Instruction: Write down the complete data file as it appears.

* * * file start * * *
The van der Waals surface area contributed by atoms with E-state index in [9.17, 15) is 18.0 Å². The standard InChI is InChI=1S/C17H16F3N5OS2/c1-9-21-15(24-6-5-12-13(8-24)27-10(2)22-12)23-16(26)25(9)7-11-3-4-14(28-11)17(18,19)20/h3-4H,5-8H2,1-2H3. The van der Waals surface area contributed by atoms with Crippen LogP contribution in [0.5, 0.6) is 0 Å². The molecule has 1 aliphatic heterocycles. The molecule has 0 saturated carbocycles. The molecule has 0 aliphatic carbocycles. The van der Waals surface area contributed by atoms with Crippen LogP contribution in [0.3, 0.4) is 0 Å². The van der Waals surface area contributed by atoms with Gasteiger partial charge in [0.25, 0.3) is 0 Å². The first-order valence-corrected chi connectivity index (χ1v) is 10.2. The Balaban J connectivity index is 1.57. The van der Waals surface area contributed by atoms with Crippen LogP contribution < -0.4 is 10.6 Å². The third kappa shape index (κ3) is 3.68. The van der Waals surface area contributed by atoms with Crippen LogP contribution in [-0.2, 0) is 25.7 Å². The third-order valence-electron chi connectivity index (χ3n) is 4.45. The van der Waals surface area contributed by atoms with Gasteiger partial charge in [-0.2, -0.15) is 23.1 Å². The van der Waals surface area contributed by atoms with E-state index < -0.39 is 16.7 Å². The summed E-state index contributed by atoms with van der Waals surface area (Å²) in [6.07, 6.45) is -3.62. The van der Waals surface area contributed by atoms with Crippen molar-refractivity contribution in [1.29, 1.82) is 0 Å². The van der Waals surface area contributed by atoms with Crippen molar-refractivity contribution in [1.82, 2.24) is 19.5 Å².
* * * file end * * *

The van der Waals surface area contributed by atoms with E-state index in [9.17, 15) is 18.0 Å². The standard InChI is InChI=1S/C17H16F3N5OS2/c1-9-21-15(24-6-5-12-13(8-24)27-10(2)22-12)23-16(26)25(9)7-11-3-4-14(28-11)17(18,19)20/h3-4H,5-8H2,1-2H3. The van der Waals surface area contributed by atoms with Crippen LogP contribution in [0.5, 0.6) is 0 Å². The molecule has 1 aliphatic heterocycles. The molecule has 0 saturated carbocycles. The molecule has 0 aliphatic carbocycles. The van der Waals surface area contributed by atoms with Crippen LogP contribution in [0.3, 0.4) is 0 Å². The van der Waals surface area contributed by atoms with Gasteiger partial charge in [0.25, 0.3) is 0 Å². The first-order valence-corrected chi connectivity index (χ1v) is 10.2. The Balaban J connectivity index is 1.57. The van der Waals surface area contributed by atoms with Crippen LogP contribution < -0.4 is 10.6 Å². The third kappa shape index (κ3) is 3.68. The van der Waals surface area contributed by atoms with Crippen LogP contribution in [-0.2, 0) is 25.7 Å². The third-order valence-electron chi connectivity index (χ3n) is 4.45. The van der Waals surface area contributed by atoms with Gasteiger partial charge in [-0.2, -0.15) is 23.1 Å². The van der Waals surface area contributed by atoms with E-state index < -0.39 is 16.7 Å². The summed E-state index contributed by atoms with van der Waals surface area (Å²) in [6.07, 6.45) is -3.62. The van der Waals surface area contributed by atoms with Crippen molar-refractivity contribution in [1.29, 1.82) is 0 Å². The van der Waals surface area contributed by atoms with Crippen molar-refractivity contribution in [1.82, 2.24) is 19.5 Å².